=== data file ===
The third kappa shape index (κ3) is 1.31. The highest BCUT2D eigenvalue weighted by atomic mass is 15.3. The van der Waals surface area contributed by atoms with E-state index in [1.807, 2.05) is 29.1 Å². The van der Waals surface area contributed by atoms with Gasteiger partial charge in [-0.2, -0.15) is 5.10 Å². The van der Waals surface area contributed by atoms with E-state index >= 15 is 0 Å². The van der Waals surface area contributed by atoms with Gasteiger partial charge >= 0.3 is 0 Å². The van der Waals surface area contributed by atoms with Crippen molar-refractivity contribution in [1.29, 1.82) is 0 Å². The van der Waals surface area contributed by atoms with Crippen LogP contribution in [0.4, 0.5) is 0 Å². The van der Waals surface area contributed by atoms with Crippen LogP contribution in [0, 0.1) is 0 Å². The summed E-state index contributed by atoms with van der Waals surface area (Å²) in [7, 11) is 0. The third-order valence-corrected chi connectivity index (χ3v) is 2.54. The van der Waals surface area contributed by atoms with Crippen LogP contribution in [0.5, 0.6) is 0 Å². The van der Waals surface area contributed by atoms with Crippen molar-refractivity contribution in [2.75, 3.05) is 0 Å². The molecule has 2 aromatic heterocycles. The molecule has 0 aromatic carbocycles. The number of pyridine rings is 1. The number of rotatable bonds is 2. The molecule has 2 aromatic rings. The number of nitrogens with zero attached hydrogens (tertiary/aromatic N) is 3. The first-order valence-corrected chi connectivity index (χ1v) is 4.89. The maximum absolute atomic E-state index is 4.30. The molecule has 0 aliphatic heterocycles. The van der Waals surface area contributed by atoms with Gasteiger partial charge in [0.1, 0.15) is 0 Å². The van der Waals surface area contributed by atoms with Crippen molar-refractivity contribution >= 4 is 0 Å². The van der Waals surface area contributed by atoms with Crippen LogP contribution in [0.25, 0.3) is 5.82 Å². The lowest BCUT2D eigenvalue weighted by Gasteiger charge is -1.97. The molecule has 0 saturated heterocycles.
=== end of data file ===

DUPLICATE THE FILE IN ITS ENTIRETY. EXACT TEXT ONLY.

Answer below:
The third kappa shape index (κ3) is 1.31. The highest BCUT2D eigenvalue weighted by atomic mass is 15.3. The van der Waals surface area contributed by atoms with E-state index in [1.807, 2.05) is 29.1 Å². The van der Waals surface area contributed by atoms with Gasteiger partial charge in [-0.2, -0.15) is 5.10 Å². The van der Waals surface area contributed by atoms with E-state index >= 15 is 0 Å². The van der Waals surface area contributed by atoms with Gasteiger partial charge >= 0.3 is 0 Å². The van der Waals surface area contributed by atoms with Crippen molar-refractivity contribution in [1.29, 1.82) is 0 Å². The van der Waals surface area contributed by atoms with Crippen LogP contribution in [0.4, 0.5) is 0 Å². The van der Waals surface area contributed by atoms with Crippen LogP contribution in [0, 0.1) is 0 Å². The summed E-state index contributed by atoms with van der Waals surface area (Å²) in [7, 11) is 0. The third-order valence-corrected chi connectivity index (χ3v) is 2.54. The van der Waals surface area contributed by atoms with Crippen LogP contribution in [0.5, 0.6) is 0 Å². The van der Waals surface area contributed by atoms with Crippen molar-refractivity contribution in [2.75, 3.05) is 0 Å². The molecule has 2 aromatic heterocycles. The molecule has 0 aromatic carbocycles. The number of pyridine rings is 1. The number of rotatable bonds is 2. The molecule has 2 aromatic rings. The number of nitrogens with zero attached hydrogens (tertiary/aromatic N) is 3. The first-order valence-corrected chi connectivity index (χ1v) is 4.89. The maximum absolute atomic E-state index is 4.30. The molecule has 0 aliphatic heterocycles. The van der Waals surface area contributed by atoms with Gasteiger partial charge in [0.1, 0.15) is 0 Å². The van der Waals surface area contributed by atoms with Crippen molar-refractivity contribution >= 4 is 0 Å². The van der Waals surface area contributed by atoms with Crippen LogP contribution in [0.25, 0.3) is 5.82 Å². The lowest BCUT2D eigenvalue weighted by Gasteiger charge is -1.97. The molecule has 0 saturated heterocycles.